This video explains some nuanced ways to avoid common mistakes when populating the roadmap.
- I don't think I've ever taken a roadtrip where there wasn't a bump in the road. There are always going to be potholes, speed bumps, and detours. To keep safe, it is important to look ahead and know how to deal with things as they come along your route. Using the same thought process when it comes to benefits roadmap can smooth out your journey and save you wasting time along the way. The business benefits roadmap is not complicated. What complicates things are the nuances that surround it.
There are six common mistakes that are often made. Here's your chance to learn from them. The first mistake is not getting the right level of engagement from senior stakeholders or the right stakeholders. You think they're interested, but they don't take an active interest in or sign up to the benefits. This means that at the end of the day, they don't take responsibility for measuring the benefits, and they don't have skin in the game. One way to avoid this mistake is to take the time to understand the business need, and strategic outcomes, that are drivers in your project.
If these things aren't real enough for the senior stakeholders, it's your job to collect the facts to make them real. Or if the facts don't stack up, have the courage to suggest that maybe the time isn't right for the project. The second mistake relates to not clearly articulating the definitions and descriptors of outcomes, outputs, and assumptions. Executives are happy to make sweeping statements about benefits. A project is going to make things bigger, better, or faster.
Your job is to encourage every benefits statement to be as specific, measurable, achievable, relevant, and timely, or smart, as possible. And if stakeholders make wild assumptions, pull together the facts to prove or disprove the assumptions. By being robust in your research, you'll be doing everyone a favor. The third common mistake happens when stakeholders are allowed to spend too much time on the solution or the detail.
They don't focus from a strategic view, through to the key outputs that are required. They don't consider what the summary benefit will look like. Avoiding this mistake is easy. You just make sure that you align the required outcomes of the project with the organization's strategic objectives. If they can't be aligned, the warning bell should go off that the benefits aren't really what the business needs. Fourth in the list is the inability to adjust the benefit as it evolves.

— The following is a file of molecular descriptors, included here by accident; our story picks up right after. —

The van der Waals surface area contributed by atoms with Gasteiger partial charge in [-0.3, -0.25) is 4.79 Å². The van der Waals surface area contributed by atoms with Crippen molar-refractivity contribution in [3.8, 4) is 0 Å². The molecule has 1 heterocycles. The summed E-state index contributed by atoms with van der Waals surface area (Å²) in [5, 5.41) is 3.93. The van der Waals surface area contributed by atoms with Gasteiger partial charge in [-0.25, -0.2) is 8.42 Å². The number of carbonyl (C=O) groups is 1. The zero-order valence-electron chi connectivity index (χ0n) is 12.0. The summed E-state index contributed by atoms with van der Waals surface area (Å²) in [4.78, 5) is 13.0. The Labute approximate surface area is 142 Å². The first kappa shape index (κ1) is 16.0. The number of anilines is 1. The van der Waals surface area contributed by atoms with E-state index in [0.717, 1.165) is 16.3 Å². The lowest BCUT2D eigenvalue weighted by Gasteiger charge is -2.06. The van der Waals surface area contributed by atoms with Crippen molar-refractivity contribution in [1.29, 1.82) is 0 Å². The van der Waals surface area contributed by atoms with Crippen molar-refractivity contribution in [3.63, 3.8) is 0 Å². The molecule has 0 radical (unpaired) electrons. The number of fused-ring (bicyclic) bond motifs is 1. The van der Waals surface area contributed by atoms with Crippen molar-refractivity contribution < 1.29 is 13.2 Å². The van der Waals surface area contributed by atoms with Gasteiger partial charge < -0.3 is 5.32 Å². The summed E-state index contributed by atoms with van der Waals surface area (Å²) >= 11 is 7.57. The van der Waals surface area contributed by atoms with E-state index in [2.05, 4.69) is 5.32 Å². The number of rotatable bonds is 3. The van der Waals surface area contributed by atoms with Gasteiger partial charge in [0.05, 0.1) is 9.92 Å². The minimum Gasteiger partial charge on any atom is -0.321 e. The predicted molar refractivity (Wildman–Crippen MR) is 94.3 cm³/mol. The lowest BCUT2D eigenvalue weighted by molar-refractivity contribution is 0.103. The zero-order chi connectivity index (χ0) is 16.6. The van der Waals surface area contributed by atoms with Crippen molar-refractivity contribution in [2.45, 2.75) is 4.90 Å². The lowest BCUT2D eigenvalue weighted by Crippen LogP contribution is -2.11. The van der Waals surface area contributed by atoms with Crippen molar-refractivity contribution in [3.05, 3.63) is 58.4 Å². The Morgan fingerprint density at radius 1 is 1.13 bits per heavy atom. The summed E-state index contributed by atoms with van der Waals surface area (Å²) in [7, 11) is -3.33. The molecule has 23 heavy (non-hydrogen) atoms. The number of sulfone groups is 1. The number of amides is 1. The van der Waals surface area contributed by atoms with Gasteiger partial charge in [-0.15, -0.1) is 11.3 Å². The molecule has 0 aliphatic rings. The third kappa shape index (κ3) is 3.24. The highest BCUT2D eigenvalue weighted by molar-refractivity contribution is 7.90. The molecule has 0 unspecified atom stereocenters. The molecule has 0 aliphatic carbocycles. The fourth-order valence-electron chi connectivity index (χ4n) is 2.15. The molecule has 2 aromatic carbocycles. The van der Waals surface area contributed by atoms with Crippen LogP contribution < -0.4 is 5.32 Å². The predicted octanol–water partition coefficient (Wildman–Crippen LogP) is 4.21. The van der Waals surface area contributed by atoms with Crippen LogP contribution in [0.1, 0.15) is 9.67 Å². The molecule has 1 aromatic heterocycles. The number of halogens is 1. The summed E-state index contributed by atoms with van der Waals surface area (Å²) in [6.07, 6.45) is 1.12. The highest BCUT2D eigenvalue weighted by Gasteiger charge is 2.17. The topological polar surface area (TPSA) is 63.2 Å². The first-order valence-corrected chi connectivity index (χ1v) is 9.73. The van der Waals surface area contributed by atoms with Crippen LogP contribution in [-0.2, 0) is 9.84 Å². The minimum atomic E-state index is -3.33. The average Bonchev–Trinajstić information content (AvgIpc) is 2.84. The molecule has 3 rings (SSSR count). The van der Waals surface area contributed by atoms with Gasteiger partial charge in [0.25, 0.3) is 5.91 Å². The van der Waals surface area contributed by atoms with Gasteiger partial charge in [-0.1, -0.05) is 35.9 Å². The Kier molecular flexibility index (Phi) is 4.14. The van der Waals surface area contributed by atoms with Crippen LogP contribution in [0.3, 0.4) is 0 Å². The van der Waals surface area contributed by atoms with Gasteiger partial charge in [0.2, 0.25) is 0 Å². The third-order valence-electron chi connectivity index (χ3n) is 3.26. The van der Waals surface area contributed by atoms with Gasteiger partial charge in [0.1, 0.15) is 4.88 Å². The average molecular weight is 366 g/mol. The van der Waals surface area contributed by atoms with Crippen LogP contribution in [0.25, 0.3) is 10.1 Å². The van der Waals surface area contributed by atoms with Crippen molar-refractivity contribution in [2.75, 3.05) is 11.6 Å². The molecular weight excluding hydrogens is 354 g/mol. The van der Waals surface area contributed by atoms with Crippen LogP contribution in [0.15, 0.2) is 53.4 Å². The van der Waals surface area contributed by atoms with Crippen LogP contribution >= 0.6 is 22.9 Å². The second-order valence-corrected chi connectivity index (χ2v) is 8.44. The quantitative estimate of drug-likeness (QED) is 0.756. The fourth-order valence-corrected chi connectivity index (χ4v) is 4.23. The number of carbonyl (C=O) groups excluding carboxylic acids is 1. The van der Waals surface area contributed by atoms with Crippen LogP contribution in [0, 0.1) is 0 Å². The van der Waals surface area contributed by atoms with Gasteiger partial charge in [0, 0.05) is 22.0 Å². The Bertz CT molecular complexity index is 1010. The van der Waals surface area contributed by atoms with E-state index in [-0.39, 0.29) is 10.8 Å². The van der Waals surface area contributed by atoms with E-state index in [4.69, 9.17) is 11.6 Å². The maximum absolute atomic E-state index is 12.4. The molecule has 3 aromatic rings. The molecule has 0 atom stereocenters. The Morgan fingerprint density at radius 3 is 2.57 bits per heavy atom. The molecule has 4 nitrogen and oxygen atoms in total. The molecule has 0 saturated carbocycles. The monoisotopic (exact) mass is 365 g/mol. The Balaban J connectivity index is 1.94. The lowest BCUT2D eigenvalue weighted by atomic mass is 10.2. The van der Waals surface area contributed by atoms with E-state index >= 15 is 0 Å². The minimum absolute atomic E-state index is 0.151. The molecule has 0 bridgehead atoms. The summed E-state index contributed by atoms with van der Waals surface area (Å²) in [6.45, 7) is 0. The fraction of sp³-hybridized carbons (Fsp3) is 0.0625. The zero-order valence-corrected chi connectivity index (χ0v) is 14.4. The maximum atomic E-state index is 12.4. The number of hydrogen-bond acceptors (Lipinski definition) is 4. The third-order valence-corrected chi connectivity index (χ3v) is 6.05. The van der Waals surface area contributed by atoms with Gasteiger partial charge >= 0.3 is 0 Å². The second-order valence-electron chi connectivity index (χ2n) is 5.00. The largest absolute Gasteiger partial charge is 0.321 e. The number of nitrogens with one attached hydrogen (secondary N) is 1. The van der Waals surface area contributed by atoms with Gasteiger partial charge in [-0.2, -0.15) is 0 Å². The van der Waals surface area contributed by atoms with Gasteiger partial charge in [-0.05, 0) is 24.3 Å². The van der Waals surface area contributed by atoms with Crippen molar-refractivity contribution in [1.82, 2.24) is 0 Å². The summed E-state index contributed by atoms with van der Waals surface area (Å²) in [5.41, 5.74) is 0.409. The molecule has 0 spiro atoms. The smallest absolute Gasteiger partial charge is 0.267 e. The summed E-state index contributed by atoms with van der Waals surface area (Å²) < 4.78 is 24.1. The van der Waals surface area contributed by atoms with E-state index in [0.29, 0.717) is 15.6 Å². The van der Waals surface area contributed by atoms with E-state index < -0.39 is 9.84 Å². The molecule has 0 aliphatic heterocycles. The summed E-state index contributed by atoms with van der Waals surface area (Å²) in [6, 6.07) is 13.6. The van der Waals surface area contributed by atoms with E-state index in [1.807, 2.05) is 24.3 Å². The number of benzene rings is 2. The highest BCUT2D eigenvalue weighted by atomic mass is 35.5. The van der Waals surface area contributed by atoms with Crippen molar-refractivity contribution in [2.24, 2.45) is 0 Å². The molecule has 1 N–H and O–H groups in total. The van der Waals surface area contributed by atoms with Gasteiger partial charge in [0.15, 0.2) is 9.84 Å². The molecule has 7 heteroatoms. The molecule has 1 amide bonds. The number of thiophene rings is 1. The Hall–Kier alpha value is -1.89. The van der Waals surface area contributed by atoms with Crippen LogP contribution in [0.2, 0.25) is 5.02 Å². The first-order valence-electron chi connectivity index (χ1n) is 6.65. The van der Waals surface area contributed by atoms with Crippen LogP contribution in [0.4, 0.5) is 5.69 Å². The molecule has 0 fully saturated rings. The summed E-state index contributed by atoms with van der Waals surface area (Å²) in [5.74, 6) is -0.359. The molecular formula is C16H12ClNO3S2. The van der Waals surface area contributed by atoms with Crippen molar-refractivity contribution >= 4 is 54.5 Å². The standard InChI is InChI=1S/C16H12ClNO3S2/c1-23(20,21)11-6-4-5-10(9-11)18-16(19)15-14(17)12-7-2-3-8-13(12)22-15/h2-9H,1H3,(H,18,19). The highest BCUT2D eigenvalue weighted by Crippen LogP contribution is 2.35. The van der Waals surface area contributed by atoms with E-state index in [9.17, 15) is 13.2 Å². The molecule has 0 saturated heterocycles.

Sometimes this will happen as a natural consequence of the project lifecycle. It can happen when more information is made available. The way to get around it is to focus on managing and reporting the benefits through the lifecycle. Make decisions based on the benefit measure, not on the perceptions of what the benefits should or could be. Realism is your ally when it comes to avoiding this mistake. The fifth common mistake is not testing the roadmap by discussing and validating the current business problem.
What you should do is ask three questions. What has to change to the project and operations? What has to stop? And if the benefit is realized, will it make a big difference? Lastly, there's the poorly defined strategy mistake. When stakeholders can't clearly articulate the strategy, they'll really struggle to be clear on the benefits that will work towards a strategic outcome. Start the strategic conversations with senior stakeholders.
Encourage them if you can to have robust debate on what the strategic outcome should be. And then, get them to sign off on the benefits. Ownership and continuous improvement throughout the benefits realization lifecycle are your keys to success. By influencing these things and collecting the supporting facts, you'll be able to avoid many of the common bumps that pop up along the road to project success.
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- Creating a business benefits roadmap
- Establishing a realization plan
- Monitoring business benefits
- Reporting results